[ⅰ] Startups first!

Aiming to form an ecosystem of startups as leading players in innovation circulation, METI will expand the coverage of support measures for deep-tech startups from the phase of research and development to the phase of business development and growth. Moreover, it will also encourage the startups to advance R&D and commercialization looking toward their carve-outs from large companies.

[ⅱ] Development of human resources and creation of intellectual capital

METI will provide support measures for business matching between researchers and companies and for postdoctoral personnel as an effort to empower a variety of human resources. Moreover, it will also examine possible introduction of “innovation box scheme” in which a preferential tax rate is applied to R&D outcomes (profits).

[ⅲ] More challenges and more failures

Aiming to encourage companies to take on ambitious goals without fear of failure, METI will introduce a new system and key performance indicators (KPIs) in which a “failure” is encouraged and positively evaluated in relation to “moonshot research and development projects” and other policies.

[ⅳ] Intensive support for market creation

Intensive investment of public-private resources to risk-taking efforts is needed for creating markets. METI will further facilitate: support measures introduced under the Green Innovation Fund, such as collaboration with management strategies, and incorporation of standard development and rule-making. It will also encourage the broad dissemination of these measures to other national R&D projects, thereby encouraging commercialization and social implementation of innovations.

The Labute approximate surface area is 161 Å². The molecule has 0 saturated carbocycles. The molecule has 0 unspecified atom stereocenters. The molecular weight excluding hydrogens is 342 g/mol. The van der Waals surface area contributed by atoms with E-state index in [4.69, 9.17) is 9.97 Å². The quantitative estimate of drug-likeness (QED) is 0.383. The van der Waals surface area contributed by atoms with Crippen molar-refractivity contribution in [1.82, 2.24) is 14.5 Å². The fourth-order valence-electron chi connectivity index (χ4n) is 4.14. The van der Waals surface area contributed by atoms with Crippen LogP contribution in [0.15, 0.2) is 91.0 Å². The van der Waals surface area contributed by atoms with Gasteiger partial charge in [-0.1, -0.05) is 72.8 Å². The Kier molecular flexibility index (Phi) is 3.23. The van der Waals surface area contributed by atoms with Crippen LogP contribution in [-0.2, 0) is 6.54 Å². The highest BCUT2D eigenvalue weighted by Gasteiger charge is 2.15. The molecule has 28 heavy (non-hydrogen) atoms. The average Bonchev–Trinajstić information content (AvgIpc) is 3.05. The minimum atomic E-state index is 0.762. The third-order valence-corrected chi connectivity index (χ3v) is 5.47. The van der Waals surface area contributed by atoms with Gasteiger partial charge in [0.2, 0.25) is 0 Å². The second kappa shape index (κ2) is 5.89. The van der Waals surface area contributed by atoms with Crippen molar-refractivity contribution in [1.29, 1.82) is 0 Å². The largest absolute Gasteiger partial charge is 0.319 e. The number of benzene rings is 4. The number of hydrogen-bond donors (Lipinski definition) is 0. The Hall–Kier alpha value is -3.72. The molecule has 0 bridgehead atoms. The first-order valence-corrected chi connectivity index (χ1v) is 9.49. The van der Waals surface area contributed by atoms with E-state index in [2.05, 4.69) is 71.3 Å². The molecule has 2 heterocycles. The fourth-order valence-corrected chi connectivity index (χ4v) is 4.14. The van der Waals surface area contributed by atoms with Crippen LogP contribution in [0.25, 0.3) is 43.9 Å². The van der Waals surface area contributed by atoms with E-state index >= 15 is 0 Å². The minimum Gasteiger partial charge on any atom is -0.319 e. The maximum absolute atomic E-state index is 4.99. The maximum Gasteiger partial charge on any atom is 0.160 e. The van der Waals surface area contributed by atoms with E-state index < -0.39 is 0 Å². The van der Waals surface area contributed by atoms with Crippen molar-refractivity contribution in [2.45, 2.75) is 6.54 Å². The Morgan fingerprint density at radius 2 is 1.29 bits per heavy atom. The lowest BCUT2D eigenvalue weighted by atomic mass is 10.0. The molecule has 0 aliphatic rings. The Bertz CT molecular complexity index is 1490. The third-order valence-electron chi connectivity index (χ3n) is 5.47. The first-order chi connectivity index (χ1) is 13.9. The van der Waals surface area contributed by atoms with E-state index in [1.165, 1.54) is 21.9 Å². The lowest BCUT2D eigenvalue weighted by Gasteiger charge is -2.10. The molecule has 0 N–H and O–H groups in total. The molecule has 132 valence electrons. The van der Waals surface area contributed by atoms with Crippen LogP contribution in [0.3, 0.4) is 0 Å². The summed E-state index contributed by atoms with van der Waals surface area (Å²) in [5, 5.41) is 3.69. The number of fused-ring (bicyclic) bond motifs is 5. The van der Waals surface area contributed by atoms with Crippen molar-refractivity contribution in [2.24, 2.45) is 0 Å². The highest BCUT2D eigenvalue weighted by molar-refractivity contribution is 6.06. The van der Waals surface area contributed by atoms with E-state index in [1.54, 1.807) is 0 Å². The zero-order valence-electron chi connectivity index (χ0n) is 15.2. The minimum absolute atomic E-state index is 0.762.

[ⅴ] Shifting to “mission-oriented innovation policies”

To promote innovations contributing to solving social and economic challenges, i.e., missions, METI will systematically discuss “mission-oriented innovation policies” that would bring about the achievement of solutions to challenges, including green transformation, resource circulation and economic security. Reviewing national R&D projects from this perspective is proposed.

[ⅵ] Strengthening computing infrastructures and general-purpose technologies

METI will enhance investment in general-purpose technologies and strengthen computational resources as basis for a variety of innovations. Specifically, it will strive to develop AI infrastructures, promote industrialization of quantum technology and place priority on the development of advanced technology.

Related Materials

Division in Charge

Policy Planning and Coordination Division, Industrial Science, Technology and Environment Policy Bureau